"Lend Me a Tenor," now onstage at Little Theatre of Alexandria, is not a musical comedy, as the name might lead you to believe. There is just the tiniest bit of music, and there's not even much in the way of comedy. Oh, it's supposed to provoke laughter, but the chuckles are few and far between in this listless production of yet another in a series of lethargic, derivative scripts from playwright Ken Ludwig.

It's not that "Lend Me a Tenor" is a horrible play. To be fair, many people consider it quite hilarious when performed by a top-notch cast whipped into shape by a director adept at fast-paced, farcical comedy, and it did get a Tony nomination on Broadway. Unfortunately, the cast here is not top notch, and the director is not as adept at comedy as one might like. But the real problem is that Ludwig keeps writing the same play over and over, and it becomes quite tiresome to sit through it again and again.

Imagine if Neil Simon wrote "The Odd Couple" and then "The Unusual Couple" and then "The Offbeat Couple" and so on. That's Ludwig's career, and if you've seen one of his plays, you've pretty much seen them all. "Lend Me a Tenor" is not the best of them -- that honor goes to "Moon Over Buffalo," which arrived on Broadway six years after "Tenor" and is very similar to it but much more successfully realized.

In "Lend Me a Tenor," the denizens of a Cleveland opera company in 1934 are agog over the looming visit of internationally famous tenor Tito Merelli. But the great man takes too many sleeping pills, leading the promoter and his underling, a young man who wants to marry the promoter's daughter, to think he is dead. The underling also happens to be a tenor and decides to impersonate Merelli so his prospective father-in-law won't have to return all the money he's raked in. But the star awakens and stumbles out of his hotel room, meaning there's one too many tenors afoot.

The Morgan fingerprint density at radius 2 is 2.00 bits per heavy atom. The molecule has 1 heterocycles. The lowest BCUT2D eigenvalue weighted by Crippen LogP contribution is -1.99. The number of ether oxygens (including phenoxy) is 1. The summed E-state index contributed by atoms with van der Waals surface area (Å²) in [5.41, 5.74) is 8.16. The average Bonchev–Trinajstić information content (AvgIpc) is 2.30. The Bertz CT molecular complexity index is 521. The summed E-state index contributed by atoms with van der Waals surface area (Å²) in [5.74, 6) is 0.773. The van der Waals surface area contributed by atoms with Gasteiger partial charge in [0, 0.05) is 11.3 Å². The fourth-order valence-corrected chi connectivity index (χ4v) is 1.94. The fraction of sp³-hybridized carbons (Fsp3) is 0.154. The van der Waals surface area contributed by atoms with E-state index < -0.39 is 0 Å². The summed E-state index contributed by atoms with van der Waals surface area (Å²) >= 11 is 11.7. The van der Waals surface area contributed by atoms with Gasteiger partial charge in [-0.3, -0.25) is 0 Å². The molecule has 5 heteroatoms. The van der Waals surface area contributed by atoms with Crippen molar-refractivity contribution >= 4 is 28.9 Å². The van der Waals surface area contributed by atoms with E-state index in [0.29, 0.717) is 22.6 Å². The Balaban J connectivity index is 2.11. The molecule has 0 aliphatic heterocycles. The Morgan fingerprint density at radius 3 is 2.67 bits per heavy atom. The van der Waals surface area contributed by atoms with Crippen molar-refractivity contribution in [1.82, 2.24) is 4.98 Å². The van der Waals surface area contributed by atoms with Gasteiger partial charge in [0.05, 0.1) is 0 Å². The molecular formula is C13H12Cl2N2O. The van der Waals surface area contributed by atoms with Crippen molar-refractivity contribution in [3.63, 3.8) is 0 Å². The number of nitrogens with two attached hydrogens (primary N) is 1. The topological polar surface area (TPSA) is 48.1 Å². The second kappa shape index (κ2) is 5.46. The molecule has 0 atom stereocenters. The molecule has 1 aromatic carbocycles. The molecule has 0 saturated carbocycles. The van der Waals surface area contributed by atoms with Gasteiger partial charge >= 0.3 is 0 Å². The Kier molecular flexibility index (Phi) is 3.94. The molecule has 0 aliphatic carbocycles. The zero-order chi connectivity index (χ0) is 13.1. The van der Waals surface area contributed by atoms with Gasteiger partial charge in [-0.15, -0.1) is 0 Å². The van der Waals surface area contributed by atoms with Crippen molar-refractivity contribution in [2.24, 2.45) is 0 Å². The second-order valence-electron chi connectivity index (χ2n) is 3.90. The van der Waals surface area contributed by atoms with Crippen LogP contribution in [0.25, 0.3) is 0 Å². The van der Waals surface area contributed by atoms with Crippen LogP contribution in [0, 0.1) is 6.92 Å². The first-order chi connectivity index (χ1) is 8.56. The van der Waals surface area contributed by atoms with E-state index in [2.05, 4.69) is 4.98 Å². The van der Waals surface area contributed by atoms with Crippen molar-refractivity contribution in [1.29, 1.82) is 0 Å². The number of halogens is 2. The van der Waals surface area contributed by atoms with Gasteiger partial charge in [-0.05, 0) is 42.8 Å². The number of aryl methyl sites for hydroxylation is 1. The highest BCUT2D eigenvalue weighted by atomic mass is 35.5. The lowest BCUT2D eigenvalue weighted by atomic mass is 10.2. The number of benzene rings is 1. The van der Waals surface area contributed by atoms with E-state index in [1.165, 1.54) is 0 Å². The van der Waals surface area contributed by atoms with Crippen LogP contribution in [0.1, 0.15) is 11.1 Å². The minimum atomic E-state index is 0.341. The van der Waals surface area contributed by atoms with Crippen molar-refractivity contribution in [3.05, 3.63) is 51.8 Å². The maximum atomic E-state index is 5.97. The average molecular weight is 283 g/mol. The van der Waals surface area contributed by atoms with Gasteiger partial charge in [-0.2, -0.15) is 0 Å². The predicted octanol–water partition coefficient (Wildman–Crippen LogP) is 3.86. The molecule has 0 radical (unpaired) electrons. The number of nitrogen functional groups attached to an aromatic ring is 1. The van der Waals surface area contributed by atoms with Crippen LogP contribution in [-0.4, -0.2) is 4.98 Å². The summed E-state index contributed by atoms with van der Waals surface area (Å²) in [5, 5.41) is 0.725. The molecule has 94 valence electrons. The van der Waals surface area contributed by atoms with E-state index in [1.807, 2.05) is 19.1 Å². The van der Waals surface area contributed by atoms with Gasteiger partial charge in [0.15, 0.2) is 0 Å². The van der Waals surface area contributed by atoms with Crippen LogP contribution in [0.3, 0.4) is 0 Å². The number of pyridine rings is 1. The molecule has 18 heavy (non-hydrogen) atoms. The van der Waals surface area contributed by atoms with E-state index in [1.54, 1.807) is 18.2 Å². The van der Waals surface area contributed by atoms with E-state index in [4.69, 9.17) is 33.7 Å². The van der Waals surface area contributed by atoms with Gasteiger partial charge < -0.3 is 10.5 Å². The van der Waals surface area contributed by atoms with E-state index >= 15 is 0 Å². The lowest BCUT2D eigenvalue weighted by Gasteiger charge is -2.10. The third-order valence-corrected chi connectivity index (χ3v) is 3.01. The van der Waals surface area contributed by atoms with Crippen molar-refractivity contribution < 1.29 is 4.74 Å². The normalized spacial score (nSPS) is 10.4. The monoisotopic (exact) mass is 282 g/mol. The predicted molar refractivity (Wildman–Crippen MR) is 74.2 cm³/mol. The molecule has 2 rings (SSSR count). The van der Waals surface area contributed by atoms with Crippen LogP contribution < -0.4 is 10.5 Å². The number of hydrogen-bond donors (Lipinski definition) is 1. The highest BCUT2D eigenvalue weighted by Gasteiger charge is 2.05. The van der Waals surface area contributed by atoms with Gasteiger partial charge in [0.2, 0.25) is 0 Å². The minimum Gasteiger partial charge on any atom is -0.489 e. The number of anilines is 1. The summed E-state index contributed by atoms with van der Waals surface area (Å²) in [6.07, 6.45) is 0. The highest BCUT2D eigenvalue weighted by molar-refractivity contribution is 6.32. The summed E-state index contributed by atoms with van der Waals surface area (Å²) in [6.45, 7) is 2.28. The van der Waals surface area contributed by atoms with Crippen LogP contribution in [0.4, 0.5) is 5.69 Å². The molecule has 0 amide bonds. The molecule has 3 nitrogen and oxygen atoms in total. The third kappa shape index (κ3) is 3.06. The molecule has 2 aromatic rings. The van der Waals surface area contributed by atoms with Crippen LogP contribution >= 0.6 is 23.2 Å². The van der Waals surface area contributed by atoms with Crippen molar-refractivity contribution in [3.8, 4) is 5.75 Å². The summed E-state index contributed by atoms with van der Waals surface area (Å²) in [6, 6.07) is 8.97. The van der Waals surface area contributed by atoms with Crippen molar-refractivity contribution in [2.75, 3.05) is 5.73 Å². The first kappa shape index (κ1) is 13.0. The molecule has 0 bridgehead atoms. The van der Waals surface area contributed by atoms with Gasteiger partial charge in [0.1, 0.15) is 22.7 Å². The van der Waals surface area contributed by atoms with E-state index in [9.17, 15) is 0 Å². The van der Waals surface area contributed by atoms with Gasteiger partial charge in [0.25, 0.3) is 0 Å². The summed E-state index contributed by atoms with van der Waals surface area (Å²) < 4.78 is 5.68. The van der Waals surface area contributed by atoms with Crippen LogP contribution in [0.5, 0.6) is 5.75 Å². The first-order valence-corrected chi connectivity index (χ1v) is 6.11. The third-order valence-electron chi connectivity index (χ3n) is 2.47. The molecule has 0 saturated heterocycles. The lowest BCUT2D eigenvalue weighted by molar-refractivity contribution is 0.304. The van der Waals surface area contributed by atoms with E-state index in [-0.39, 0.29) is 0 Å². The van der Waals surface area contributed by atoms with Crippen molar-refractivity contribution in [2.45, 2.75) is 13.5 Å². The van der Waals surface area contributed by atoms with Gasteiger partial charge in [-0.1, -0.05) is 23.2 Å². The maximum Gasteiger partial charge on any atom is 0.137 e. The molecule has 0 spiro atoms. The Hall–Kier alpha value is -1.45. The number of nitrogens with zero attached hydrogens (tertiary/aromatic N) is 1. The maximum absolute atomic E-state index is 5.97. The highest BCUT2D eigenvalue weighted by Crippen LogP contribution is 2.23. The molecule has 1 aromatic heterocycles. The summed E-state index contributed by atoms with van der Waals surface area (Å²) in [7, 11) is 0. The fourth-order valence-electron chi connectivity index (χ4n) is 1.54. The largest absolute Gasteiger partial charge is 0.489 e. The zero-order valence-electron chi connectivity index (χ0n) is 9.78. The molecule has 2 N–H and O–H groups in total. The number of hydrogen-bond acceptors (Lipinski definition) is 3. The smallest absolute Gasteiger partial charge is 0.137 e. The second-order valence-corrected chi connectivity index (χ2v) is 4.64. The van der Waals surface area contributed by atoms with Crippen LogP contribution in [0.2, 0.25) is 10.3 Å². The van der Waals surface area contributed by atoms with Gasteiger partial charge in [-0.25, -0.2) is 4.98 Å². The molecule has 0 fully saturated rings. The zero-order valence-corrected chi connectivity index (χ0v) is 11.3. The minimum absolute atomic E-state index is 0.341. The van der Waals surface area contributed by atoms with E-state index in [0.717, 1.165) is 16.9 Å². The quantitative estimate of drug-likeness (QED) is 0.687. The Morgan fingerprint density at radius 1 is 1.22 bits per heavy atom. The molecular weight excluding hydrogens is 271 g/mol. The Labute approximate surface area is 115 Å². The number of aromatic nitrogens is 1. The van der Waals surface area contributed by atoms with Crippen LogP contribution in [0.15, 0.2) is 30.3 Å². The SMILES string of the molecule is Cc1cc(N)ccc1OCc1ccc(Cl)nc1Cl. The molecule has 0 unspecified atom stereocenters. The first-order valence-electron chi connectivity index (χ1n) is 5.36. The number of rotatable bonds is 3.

Most of the performances here are unremarkable, neither particularly good nor especially bad. What is noticeable are the appalling, demeaning "Italian" accents employed by actors Shawn Perry and Maya Weil, who play Merelli and his wife, Maria. Sure, it's supposed to be a comedy, but the accents and accompanying stereotypical characterizations really need not be so insulting. Thankfully, they don't seem to be generating many laughs.

Keeping the play from being a totally lost cause is the work of Greg Christopher as Saunders, the promoter. Christopher infuses the theater with energy and grit, his fully dimensional characterization of a man used to getting his own way making the other actors come alive in his presence. Unfortunately, when he exits, so does that energy. Also amusing in a minor role is Pat Spencer as Julia, a local grand dame whose physically imposing appearance in a grotesque and silvery gown provokes one of the few truly clever lines in the entire show, which will not be related here because there should be something left for you to enjoy in case you already bought tickets.

There are a few more enjoyable moments, such as when Ron Sweeney, as Max, the local underling/tenor, and Perry briefly sing together and do so beautifully.

Director Adriana Hardy finally gets the cast up to speed for a while in Act 2, with people jumping in and out of closets and running in and out of Merelli's hotel suite, a colorful art-deco dream imaginatively designed by Robert Gray.

But it's not much to hang an entire evening on, even if a certain playwright has hung an entire career on it.

"Lend Me a Tenor," performed by Little Theatre of Alexandria, runs through June 26 at 600 Wolfe St., Alexandria. Showtime is 8 p.m. Wednesdays through Saturdays and 3 p.m. Sundays. For tickets or information, call the box office at 703-683-0496 or visit www.thelittletheatre.com.

From left, Shawn Terry, Greg Christopher and Ron Sweeney try to breathe some life into Ken Ludwig's "Lend Me a Tenor" at Little Theatre of Alexandria.Saunders (Greg Christopher) sneaks up on grand dame Julia (Pat Spencer).